Three of my whistleblower clients (Tom Drake, Bill Binney, and J. Kirk Wiebe) warned us a year ago that the NSA was already doing this: collecting and storing massive amounts of private data on innocent Americans with no connection whatsoever to terrorism, or any crime.
Now Attorney General Eric Holder is just making it official, with new guidelines that permit the federal counterterrorism investigators to collect, search and store data about Americans who are not suspected of terrorism, or anything. This is beyond even the "pre-crime" world of the then-fictional movie Minority Report. Now the government is admittedly collecting and storing information on Americans who are not even thinking about committing a crime, and is resorting to the usual fear-mongering to justify it.
The Obama administration is moving to relax restrictions on how counterterrorism analysts may retrieve, store and search information about Americans gathered by government agencies for purposes other than national security threats.
According to the Justice Department, law enforcement and other national security agencies can copy entire databases and sift through the data for suspicious patterns to stop potential terrorist threats. But the Justice Department is operating under one major logical fallacy: investigating innocent people tells you nothing about the guilty.
Meanwhile, the relaxed guidelines – which privacy advocates compare to the Bush-era now-defunct "Total Information Awareness" program – come on the heels of a blockbuster WIRED Magazine cover story by National Security Agency (NSA) expert Jim Bamford, featuring two GAP clients, NSA whistleblowers Bill Binney and J. Kirk Wiebe. Bamford's article sheds light on construction of a massive NSA facility in Utah designed to store a yottabyte of data, or in Bamford's words:
. . . it would be equal to about 500 quintillion (500,000,000,000,000,000,000) pages of text.
Rather than expanding guidelines for investigators to legitimize collecting and storing data on innocent Americans, the Obama administration should heed Binney's warnings about the NSA's extra-legal datamining of U.S. citizens.
Binney left the NSA in late 2001, shortly after the agency launched its warrantless-wiretapping program. “They violated the Constitution setting it up,” he says bluntly. “But they didn’t care. They were going to do it anyway, and they were going to crucify anyone who stood in the way. When they started violating the Constitution, I couldn’t stay.” Binney says Stellar Wind was far larger than has been publicly disclosed and included not just eavesdropping on domestic phone calls but the inspection of domestic email.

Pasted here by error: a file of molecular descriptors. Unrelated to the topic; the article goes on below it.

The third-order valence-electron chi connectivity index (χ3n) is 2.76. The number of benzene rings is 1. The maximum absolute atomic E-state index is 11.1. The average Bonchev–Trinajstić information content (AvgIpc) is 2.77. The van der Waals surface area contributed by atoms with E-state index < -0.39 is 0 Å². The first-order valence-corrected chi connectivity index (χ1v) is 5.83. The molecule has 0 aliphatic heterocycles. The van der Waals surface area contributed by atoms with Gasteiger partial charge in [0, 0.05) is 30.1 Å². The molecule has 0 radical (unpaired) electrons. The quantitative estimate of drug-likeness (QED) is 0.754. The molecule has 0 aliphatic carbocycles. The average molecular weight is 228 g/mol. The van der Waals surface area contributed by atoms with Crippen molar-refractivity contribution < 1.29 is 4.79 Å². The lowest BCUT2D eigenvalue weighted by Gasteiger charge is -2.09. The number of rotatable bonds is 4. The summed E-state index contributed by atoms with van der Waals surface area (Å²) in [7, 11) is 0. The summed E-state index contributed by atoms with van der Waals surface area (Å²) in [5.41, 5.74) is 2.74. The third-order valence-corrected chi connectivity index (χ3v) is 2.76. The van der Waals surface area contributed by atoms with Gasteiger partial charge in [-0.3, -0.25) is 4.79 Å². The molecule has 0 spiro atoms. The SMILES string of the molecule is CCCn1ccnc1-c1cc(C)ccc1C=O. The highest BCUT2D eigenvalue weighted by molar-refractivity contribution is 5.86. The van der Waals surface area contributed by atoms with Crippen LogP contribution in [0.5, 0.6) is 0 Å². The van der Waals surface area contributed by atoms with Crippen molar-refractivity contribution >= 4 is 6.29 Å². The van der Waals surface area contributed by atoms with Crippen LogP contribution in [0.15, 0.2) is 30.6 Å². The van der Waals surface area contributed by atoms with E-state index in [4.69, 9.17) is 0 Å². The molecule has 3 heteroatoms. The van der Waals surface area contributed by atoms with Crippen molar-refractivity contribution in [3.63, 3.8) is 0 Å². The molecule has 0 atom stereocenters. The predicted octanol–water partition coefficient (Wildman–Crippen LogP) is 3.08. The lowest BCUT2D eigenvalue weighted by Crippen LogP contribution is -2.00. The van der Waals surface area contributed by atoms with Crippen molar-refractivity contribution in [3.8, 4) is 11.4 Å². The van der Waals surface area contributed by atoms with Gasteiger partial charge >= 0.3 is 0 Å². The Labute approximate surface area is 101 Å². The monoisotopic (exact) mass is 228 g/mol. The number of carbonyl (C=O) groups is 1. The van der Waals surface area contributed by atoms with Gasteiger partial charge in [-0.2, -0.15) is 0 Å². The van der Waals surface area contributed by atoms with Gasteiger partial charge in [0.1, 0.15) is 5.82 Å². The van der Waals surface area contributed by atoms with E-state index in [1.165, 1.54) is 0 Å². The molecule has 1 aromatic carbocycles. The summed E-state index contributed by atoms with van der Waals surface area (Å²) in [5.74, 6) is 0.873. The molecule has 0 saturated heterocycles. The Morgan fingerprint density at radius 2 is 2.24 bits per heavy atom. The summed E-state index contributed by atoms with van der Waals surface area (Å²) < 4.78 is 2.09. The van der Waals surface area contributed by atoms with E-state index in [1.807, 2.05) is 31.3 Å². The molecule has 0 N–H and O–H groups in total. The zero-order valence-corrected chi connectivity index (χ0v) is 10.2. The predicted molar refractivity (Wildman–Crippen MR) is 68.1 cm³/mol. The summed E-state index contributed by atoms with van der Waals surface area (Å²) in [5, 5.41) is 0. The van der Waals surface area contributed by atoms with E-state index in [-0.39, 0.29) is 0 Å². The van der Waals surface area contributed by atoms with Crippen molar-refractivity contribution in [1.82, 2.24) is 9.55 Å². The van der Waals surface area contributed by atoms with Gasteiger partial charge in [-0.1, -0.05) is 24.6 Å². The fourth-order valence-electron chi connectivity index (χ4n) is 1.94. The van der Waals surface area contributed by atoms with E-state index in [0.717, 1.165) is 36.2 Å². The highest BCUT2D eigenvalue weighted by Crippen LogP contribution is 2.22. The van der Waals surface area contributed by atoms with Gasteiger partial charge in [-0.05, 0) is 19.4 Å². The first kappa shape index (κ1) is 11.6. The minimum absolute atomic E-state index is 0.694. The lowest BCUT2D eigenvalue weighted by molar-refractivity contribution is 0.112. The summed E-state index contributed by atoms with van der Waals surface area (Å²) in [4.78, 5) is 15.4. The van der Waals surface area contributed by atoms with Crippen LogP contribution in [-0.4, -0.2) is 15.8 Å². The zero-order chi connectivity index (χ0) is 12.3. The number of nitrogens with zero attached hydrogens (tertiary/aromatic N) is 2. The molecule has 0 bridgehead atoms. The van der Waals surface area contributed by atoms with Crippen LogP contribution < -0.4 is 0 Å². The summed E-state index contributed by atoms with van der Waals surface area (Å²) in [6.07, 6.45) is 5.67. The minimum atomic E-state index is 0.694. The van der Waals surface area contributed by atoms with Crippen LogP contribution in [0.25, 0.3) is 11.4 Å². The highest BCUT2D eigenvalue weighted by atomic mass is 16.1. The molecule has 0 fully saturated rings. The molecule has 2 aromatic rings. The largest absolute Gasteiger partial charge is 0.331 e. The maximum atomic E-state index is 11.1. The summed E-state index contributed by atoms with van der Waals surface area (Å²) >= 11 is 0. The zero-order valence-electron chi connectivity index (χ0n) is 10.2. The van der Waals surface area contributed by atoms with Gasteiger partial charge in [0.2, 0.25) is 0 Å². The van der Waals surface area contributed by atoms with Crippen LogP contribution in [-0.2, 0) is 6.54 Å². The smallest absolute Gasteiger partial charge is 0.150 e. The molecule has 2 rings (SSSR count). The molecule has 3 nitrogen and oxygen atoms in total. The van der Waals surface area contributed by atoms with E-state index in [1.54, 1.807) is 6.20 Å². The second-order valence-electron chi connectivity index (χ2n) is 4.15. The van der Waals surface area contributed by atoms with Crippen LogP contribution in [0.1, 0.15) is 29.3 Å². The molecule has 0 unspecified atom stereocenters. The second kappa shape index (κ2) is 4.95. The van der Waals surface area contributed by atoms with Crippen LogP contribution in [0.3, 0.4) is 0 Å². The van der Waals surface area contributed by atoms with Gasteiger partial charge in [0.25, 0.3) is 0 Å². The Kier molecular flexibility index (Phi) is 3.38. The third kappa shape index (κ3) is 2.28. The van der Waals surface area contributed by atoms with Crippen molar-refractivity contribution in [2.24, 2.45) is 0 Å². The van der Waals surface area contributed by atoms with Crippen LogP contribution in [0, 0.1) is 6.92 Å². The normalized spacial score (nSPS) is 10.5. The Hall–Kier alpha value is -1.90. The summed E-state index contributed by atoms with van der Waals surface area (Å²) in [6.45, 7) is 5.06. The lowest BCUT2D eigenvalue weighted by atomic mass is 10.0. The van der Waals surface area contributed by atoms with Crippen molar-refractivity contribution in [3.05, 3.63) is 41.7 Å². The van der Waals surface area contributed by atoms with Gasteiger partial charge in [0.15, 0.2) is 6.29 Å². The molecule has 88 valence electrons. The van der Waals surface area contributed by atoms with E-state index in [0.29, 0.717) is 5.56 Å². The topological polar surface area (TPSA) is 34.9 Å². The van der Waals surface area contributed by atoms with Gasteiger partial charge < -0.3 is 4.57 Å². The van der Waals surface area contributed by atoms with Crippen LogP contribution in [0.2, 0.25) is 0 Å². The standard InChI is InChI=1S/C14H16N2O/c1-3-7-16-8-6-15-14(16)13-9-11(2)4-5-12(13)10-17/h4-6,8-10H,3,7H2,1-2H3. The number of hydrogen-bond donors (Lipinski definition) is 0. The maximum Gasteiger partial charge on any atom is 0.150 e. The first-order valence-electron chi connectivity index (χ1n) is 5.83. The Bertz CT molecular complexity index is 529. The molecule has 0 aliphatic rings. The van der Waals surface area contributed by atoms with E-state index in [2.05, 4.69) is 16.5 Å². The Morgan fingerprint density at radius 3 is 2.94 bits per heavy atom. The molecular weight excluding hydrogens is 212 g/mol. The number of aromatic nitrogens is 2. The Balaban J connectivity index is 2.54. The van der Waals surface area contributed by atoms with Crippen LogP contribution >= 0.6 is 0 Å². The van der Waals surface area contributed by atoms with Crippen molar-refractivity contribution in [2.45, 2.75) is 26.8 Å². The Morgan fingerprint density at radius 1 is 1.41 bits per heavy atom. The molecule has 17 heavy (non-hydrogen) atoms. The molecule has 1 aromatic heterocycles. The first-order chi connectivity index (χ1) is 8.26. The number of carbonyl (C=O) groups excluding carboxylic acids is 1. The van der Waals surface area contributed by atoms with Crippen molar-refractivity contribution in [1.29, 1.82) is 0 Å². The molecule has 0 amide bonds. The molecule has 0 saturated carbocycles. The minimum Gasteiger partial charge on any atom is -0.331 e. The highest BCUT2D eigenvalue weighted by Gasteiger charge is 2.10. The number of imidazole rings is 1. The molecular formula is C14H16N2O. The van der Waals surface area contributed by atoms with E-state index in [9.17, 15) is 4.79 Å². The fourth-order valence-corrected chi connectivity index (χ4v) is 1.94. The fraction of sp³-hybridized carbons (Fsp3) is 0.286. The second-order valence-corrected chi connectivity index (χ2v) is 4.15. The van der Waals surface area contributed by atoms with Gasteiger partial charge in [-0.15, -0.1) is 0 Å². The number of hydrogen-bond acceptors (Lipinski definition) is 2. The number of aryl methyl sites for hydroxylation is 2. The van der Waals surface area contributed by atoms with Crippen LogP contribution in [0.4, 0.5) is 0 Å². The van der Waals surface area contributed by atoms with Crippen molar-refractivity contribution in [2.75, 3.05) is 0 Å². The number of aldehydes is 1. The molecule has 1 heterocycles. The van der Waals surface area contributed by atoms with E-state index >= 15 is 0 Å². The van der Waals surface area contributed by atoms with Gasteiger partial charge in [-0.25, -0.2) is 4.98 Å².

The former NSA official held his thumb and forefinger close together: “We are that far from a turnkey totalitarian state.”
It didn’t matter. It was just used as an excuse, that the fair game that NSA had, the legitimate ability of NSA to collect foreign intelligence from overseas, well, now that capability is being used to collect against U.S. citizens and everybody else in the United States of America.
The Justice Department claims the government needs the added power in the new guidelines to catch people like the 2009 Christmas Day/"underwear" bomber:
Intelligence officials on Thursday said the new rules have been under development for about 18 months, and grew out of reviews launched after the failure to connect the dots about Umar Farouk Abdulmutallab, the “underwear bomber,” before his Dec. 25, 2009, attempt to bomb a Detroit-bound airliner.
And here I thought the expensive, soft-porn whole body scanners were supposed to stop the next "underwear bomber," but as it turns out, the U.S. spent buckets of taxpayer dollars on another ineffective "let's give the feeling of security without security" measure.
Moreover, all evidence suggests it wasn't a lack of authority or data that resulted in the U.S. failing to detect Adbulmutallab, but a Senate investigation concluded it was intelligence failures on the parts of the Federal Bureau of Investigation (FBI), Central Intelligence Agency (CIA), NSA, and the State Department - all of whom could have utilized information in their possession to detect Abdulmutallab.
Officials say the guidelines are aimed at "making sure relevant terrorism information is readily accessible to analysts," yet admit that 1) much of the information has nothing to do with terrorism, and 2) five years is a "reasonable time" to keep benign information because of "how long it takes analysts to search large data sets for relevant information." So much for relevant and readily accessible!
Yet, more than a decade after 9/11, and now under Obama, the Executive branch is still bent on "legalizing" as much data collection on Americans as possible under the guise of providing national security.
Jesselyn Radack is National Security & Human Rights Director for the Government Accountability Project, the nation's leading whistleblower protection and advocacy organization.